The year before Barack Obama's presidential re-election campaign, Donald Trump turned to Twitter with a prediction: "In order to get elected," the Republican television personality wrote, Obama "will start a war with Iran."
We now know, of course, that the Democratic president won a second term without an armed confrontation with Iran. In fact, the opposite proved true: Obama helped secure a historic international nuclear agreement with Iran, marking one of the most impressive diplomatic achievements in a generation.
Eight years later after Trump's failed prediction, he's now in the White House preparing for his own re-election bid. I thought of the Republican's 2011 tweet while reading this report from the New York Times overnight:
At a meeting of President Trump's top national security aides last Thursday, Acting Defense Secretary Patrick Shanahan presented an updated military plan that envisions sending as many as 120,000 troops to the Middle East should Iran attack American forces or accelerate work on nuclear weapons, administration officials said.The revisions were ordered by hard-liners led by John R. Bolton, Mr. Trump's national security adviser. They do not call for a land invasion of Iran, which would require vastly more troops, officials said.
Colin Kahl, an Obama administration veteran, wrote in response, "I oversaw Iran policy and planning at the Pentagon from 2009-2011, at the height of concerns over Iran's nuclear progress, and no plausible contingency except invasion and regime change would require sending 120,000 US forces to the Middle East."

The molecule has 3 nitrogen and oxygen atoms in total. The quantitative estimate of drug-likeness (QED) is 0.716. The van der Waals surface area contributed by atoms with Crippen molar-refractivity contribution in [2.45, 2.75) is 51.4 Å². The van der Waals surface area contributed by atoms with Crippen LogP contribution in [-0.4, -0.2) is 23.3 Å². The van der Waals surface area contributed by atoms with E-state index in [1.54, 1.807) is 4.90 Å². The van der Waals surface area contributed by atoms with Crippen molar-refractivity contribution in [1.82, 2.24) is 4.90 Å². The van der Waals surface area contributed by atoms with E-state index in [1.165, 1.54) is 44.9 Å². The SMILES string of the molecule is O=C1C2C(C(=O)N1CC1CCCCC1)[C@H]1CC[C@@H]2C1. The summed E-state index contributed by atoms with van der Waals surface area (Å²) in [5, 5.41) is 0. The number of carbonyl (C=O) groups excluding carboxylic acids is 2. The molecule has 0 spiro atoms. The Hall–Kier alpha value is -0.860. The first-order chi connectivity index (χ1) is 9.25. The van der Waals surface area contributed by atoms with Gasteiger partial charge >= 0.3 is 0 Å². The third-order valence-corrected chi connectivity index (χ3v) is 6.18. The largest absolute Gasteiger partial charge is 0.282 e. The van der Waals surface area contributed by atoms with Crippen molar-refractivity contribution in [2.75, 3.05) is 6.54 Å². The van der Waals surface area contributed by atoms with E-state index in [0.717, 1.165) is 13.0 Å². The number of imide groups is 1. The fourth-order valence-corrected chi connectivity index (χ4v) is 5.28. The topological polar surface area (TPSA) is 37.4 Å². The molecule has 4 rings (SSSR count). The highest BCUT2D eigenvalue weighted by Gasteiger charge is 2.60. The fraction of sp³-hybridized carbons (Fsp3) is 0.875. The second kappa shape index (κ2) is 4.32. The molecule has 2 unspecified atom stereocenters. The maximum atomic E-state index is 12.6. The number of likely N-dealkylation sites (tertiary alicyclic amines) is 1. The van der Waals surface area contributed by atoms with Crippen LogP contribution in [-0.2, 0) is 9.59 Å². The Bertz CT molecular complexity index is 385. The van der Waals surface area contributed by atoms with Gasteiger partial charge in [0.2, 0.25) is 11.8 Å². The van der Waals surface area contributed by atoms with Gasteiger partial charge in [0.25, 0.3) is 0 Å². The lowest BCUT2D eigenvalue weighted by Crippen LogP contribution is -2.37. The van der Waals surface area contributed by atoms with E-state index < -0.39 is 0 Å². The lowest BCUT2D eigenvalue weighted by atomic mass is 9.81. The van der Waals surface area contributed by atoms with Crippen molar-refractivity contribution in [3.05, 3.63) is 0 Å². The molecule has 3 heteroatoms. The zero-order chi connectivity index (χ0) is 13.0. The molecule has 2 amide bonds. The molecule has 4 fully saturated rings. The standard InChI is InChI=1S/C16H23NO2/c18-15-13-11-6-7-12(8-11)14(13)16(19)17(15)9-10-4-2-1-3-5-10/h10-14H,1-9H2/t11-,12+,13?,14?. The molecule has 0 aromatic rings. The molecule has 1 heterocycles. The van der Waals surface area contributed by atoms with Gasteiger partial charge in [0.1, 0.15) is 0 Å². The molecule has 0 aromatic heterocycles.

All of this comes against a backdrop in which a reporter asked Donald Trump yesterday about the prospect of war with Iran. The president could've hedged -- or better yet, lowered the temperature -- but he seemed more eager to thump his chest a bit. "We'll see what happens with Iran. If they do anything, it would be a very bad mistake," the Republican said. "If they do anything. I'm hearing little stories about Iran. If they do anything, they will suffer greatly. We'll see what happens with Iran."
Around the same time, Secretary of State Mike Pompeo showed up at a meeting of European foreign ministers in Brussels -- an event to which Pompeo was not invited -- where he reportedly pushed an anti-Iran line.
A Washington Post report added that Trump's chief diplomat "failed to bend attitudes among leaders who fear that the United States and Iran are inching toward war."
In case all of this weren't quite enough, Yleem Poblete, the assistant secretary of state for arms control, verification and compliance, has resigned following a fairly brief stint in Foggy Bottom. There was no official explanation for why Poblete, a noted hawk on U.S. policy toward Iran, stepped down. That said, Reuters recently reported on intra-administration concerns over politicizing and slanting a security assessment about Iran.
If all of this makes you feel like it's George W. Bush's first term, in the run-up to the war in Iraq, you're not the only one who's noticed the parallels.
For his part, the president told reporters a few days ago, "What I'd like to see with Iran, I'd like to see them call me." What, exactly, the American president would like to tell Tehran is not at all clear.